Finally, there’s something on mechanization of agriculture; the article reveals surprising labour shortage in this field of work. I thought the solution might be to move the unemployed people from the urban areas to these agricultural regions but well, they designed all sorts of machine to do the job so that means the unemployed will have to find something more complex to earn a living.
A while back, I was writing about LVMH because they were featured in a briefing on The Economist. One of the strategies that were highlighted in the article was Louis Vuitton’s effort in researching customer flows in malls:
In 2005, when Maurizio Borletti, owner of several prominent department stores in Italy and France, was preparing for the opening of a refurbished La Rinascente department store in Milan, he recalls, the Vuitton people built a scale model of the building in their offices to understand customer flows and get the best positioning. “In this they’re the most professional in the industry,” he says.
The design of Iluma is definitely pretty interesting; with all the glittery looking stuff on the building surface, some kind of balcony on the middle floors and fancy looking glass doors that looks as though they weigh a ton but opens automatically (at least some of them). The outside main entrance area, there are 2 escalators; one leading from and another leading to the second level of the building. The interior of the building is big, and the ground floor is capable of holding lots of people in the middle, perfect for events and normally used for cart-stalls giving it a bazaar feel.
There’s another pair of escalators there, leading to the fourth floor directly. Wait a minute, fourth floor? Yes, it leads you directly to the fourth floor, by-passing the second and the third, which totally explains why it’s hard to get crowds within the building to go to the shops on the second floor. The pair of escalators inside the building that leads to the second floor is absolutely hidden from the crowd standing in the middle of the interior of the building. Some pictures of the interior will help you see why. Even when it takes about 40 seconds or so to reach the end of that long escalator, it’s fun enough to attract people to hit that level where a bunch of other cafes awaits.
The Coffee Bean will largely have to rely on people entering from the escalators at the front main entrance for business (come on, who takes the lifts these days?). On 13 December when 8-Days Magazine was having their 1001 issue exhibition, people who are naturally drawn to the ground floor interior of the building will probably not take that escalator and so the crowd they anticipate at their cafe will probably not manifest. The only people who might patronize them are those who came over to Iluma via the newly built link bridge from Parcos Bugis Junction and unable to find the escalator that will lead them down to the center of activity at the ground floor…
The customer flows in malls are pretty important in this sense, the location of the escalators, the entrance/exits, the link bridges and the placements of your signboard. That will all be before your staff’s attitude. Studying these flows before you rent out a space in a mall is going to make a whole load of difference to the destiny of that shop/unit.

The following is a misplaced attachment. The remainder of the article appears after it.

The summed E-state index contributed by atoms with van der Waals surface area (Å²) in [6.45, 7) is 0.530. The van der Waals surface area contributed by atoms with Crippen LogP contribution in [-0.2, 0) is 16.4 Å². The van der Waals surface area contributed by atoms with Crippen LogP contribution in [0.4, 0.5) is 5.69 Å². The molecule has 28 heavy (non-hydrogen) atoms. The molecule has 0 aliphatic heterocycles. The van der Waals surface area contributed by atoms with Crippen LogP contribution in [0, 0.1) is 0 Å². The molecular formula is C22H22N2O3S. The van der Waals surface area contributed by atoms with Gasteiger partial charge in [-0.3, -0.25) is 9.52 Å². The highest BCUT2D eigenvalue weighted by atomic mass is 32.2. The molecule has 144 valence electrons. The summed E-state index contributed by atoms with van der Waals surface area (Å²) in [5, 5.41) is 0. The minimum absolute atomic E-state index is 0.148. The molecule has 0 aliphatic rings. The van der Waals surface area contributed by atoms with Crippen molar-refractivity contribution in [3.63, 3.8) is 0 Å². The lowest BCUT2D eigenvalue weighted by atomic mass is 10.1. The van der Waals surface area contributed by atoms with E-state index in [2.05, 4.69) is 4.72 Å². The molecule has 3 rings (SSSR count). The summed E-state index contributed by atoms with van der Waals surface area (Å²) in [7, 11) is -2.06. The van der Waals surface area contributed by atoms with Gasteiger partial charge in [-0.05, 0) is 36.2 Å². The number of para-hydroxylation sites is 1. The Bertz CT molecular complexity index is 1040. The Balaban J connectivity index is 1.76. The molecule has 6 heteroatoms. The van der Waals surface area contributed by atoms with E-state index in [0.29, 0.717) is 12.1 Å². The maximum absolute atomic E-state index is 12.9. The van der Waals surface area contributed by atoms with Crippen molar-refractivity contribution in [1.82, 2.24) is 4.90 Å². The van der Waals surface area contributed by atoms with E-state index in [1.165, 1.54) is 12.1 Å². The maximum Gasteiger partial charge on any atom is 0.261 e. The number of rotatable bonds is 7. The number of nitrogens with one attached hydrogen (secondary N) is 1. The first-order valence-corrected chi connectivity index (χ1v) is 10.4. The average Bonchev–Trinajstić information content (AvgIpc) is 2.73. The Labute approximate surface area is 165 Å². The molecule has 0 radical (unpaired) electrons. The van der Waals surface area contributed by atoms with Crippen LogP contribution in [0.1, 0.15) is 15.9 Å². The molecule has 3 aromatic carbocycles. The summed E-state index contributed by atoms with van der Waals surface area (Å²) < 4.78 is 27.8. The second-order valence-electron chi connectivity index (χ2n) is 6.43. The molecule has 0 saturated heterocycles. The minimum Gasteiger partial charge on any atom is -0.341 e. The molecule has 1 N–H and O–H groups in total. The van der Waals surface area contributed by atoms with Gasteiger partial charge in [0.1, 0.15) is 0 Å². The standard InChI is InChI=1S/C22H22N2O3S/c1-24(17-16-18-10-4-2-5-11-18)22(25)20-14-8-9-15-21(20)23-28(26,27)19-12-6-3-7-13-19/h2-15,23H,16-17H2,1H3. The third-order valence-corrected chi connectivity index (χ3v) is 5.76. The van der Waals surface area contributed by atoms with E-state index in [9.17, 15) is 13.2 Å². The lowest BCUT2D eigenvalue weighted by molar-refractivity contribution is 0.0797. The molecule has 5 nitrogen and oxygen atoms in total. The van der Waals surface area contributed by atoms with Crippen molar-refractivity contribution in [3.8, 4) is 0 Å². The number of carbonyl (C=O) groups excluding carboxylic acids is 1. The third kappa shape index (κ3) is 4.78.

With the Subprime Financial Crisis, the global economy tumbled, trade flows scaled down rapidly as economies started contracting. Initially, during the boom, trade was growing faster than global income, implying that the global growth, mainly concentrated in the already developed parts of the world economy was gained from increasing specialization and division of labour through trade and exchange. And for a slight contraction in the global economy, a lot of these supply chain will face problems in-between and go bust, resulting in a huge contraction in trade since the businesses relied on each other heavily for business. Daniel Gross discusses the decline of trade, and the implied slowdown/reverse of globalization on Slate.com. The situation is probably not as serious as Gross makes it sound.
The crisis is leading to a re-organization of globalization, towards greater degrees of cooperation and perhaps with less imbalances. With economists finding a better means of carry trade, and more reasons for Asia to get together, the world won’t be drifting apart that soon. In the latter article from Banyan column, The Economist highlights the strengths of a more integrated Asian economy and the challenges facing Asia.
The world seem to have accepted the global multilateral trade isn’t exactly going to be possible with all that decline in trade and rise of calls for protectionism and so regional multilateral trade and economic integration is the second best thing. Forming trade blocs or even common markets would do a great deal to help further globalization and put it on a path with more supranational bodies’ control. The idea is that having authorities in the process of globalization might help make it a better force in this world.
In an entry with the same title on my blog, I detailed my experience at The Coffee Bean recently that didn’t quite start nicely but ended off pretty intellectually. I’m quoting the gist here: